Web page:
Rachael and Peter Coombe
As a Birth Unit midwife, I have observed numerous labour and birth scenarios and I knew that if there was one thing that we had to do, it was to do Calmbirth! I wasn’t afraid of birth, but I knew what I did and didn’t want and knew that Calmbirth would help with this. Before we attended the weekend, I was sure that Peter would get more out of the course than I would, I mean I am a midwife, what more could I need to know, right? How wrong was I!
My husband Peter and I attended Calmbirth with you in Mittagong on the 7th and 8th of April 2018. It was so brilliant to be sitting in the course with other couples and being a pregnant woman and not a midwife! You treated me like any other woman in that course and didn’t assume that I knew everything and I am so thankful for that. The way you explained everything was amazing and the Calmbirth techniques that you taught us were incredible. Thank you for helping us to understand what to put in our “toolbox”.
I walked away from the two days with so much more knowledge than I could ever have imagined. Peter also felt more prepared to help support me throughout our journey and kept in the back of his mind the things that you stressed to partners to remember. I felt that no longer would I have to worry about Pete whilst I was in labour, I knew that he was prepared for what was happening. After attending our course, we were now both physically, mentally and emotionally ready for labour, birth and beyond! We would love to share our birth story with you so that you can see just how Calmbirth helped us.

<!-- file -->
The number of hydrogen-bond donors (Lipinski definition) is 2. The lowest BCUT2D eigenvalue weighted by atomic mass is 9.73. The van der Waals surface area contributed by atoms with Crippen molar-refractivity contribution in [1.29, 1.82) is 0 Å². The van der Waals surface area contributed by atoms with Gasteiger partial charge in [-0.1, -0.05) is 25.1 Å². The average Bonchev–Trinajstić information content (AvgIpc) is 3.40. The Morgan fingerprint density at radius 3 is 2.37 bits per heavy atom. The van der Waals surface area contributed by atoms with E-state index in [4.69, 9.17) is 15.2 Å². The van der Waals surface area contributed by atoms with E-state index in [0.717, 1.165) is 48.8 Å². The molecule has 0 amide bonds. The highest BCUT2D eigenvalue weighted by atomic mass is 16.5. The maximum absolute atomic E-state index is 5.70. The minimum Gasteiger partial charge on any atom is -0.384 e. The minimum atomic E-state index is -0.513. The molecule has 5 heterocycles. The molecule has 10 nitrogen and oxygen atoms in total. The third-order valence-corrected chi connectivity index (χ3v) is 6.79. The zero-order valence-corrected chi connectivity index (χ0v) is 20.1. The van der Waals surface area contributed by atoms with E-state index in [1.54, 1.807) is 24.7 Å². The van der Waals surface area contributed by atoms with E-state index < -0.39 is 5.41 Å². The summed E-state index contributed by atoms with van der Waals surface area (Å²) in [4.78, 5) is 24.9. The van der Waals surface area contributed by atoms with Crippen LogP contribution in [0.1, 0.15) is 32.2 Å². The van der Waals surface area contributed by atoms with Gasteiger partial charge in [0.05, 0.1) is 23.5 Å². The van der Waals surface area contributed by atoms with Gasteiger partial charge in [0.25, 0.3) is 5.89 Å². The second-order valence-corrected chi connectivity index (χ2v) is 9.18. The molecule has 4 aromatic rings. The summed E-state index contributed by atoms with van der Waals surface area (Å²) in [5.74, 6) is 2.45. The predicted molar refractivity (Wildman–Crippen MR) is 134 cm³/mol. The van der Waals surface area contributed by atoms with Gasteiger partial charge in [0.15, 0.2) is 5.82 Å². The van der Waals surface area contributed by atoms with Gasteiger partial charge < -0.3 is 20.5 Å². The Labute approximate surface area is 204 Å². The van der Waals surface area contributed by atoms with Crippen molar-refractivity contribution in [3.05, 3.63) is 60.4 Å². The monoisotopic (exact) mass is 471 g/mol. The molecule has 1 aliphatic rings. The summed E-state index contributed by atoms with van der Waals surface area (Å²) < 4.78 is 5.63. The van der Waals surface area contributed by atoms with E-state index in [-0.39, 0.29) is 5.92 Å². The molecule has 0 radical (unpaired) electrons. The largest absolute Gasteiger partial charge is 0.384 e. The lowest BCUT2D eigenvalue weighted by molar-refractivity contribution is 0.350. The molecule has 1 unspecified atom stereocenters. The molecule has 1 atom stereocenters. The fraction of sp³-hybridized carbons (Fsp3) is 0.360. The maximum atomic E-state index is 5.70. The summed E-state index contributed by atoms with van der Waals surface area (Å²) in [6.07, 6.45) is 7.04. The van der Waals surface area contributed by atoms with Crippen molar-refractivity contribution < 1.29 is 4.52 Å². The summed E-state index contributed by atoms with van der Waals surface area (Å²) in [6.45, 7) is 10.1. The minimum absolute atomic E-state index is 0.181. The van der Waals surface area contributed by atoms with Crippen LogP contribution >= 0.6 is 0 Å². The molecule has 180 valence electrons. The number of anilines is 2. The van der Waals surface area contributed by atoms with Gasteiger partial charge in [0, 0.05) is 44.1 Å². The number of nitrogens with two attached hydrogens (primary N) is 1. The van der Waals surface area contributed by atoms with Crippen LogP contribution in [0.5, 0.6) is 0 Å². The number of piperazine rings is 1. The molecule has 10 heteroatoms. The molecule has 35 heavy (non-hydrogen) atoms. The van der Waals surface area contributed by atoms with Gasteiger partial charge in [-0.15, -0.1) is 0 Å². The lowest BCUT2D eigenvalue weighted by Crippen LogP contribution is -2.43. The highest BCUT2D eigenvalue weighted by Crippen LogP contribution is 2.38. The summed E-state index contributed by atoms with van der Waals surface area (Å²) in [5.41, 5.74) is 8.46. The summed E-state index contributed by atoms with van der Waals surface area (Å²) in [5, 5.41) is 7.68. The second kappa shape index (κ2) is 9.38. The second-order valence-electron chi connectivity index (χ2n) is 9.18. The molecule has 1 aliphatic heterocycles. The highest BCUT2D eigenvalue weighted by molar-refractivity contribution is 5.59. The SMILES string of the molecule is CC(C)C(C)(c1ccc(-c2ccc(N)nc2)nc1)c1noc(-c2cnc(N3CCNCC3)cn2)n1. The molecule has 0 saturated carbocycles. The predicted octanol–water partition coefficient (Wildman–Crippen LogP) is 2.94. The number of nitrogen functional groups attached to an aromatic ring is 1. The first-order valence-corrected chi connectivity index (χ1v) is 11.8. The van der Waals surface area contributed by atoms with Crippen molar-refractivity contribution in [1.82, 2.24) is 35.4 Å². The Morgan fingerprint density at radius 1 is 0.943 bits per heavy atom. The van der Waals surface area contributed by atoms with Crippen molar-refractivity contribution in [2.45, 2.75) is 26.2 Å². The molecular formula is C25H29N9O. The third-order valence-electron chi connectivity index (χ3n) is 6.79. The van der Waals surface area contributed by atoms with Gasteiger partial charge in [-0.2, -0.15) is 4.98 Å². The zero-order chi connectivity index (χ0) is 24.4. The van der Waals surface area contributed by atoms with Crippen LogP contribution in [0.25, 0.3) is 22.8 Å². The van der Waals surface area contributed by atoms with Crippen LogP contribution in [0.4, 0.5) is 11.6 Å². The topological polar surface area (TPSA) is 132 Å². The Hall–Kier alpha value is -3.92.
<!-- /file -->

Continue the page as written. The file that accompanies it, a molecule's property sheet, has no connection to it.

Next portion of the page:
When we found out that we were having a baby, Pete and I decided on having a private practice midwife care for us during our pregnancy, labour, birth and postnatal period with every intention of birthing at home. At 36 weeks Pete and I started organising our toolbox for labour. We had a gym ball, birth pool, aromatherapy diffuser, oils, fairy lights, snacks for both us, a labour playlist etc. I had been practicing my Calm breathing and meditation all in anticipation for this upcoming event. At 37+1 weeks I ruptured my membranes at 1100pm in the night. As my water was clear and baby was moving well, we decided that we would go to bed and await events. The first thing Pete said was “so I guess we are in the 14% who break their water before labour starts”, the statistics that you gave us at Calmbirth! The first thing that I thought was to get some sleep and rest because we potentially had a few long days ahead of us.